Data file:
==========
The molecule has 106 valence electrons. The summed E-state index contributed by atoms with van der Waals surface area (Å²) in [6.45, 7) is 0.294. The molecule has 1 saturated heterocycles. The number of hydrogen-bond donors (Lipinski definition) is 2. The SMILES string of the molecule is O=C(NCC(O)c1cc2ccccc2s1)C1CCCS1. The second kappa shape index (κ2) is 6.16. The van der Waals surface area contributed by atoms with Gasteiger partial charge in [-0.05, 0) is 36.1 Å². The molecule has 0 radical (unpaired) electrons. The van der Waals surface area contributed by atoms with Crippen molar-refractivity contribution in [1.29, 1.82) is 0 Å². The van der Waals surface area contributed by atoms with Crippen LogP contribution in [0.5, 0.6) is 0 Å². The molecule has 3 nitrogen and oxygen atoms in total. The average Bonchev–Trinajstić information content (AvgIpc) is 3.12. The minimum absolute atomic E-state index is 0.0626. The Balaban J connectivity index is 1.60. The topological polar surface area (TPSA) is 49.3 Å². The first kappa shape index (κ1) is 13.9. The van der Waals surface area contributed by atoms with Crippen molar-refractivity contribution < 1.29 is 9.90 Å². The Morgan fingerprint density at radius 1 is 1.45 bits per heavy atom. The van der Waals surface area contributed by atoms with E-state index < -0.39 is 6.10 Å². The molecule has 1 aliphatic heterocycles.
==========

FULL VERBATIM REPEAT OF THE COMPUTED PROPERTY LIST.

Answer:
The molecule has 106 valence electrons. The summed E-state index contributed by atoms with van der Waals surface area (Å²) in [6.45, 7) is 0.294. The molecule has 1 saturated heterocycles. The number of hydrogen-bond donors (Lipinski definition) is 2. The SMILES string of the molecule is O=C(NCC(O)c1cc2ccccc2s1)C1CCCS1. The second kappa shape index (κ2) is 6.16. The van der Waals surface area contributed by atoms with Gasteiger partial charge in [-0.05, 0) is 36.1 Å². The molecule has 0 radical (unpaired) electrons. The van der Waals surface area contributed by atoms with Crippen molar-refractivity contribution in [1.29, 1.82) is 0 Å². The van der Waals surface area contributed by atoms with Crippen LogP contribution in [0.5, 0.6) is 0 Å². The molecule has 3 nitrogen and oxygen atoms in total. The average Bonchev–Trinajstić information content (AvgIpc) is 3.12. The minimum absolute atomic E-state index is 0.0626. The Balaban J connectivity index is 1.60. The topological polar surface area (TPSA) is 49.3 Å². The first kappa shape index (κ1) is 13.9. The van der Waals surface area contributed by atoms with Crippen molar-refractivity contribution < 1.29 is 9.90 Å². The Morgan fingerprint density at radius 1 is 1.45 bits per heavy atom. The van der Waals surface area contributed by atoms with E-state index < -0.39 is 6.10 Å². The molecule has 1 aliphatic heterocycles.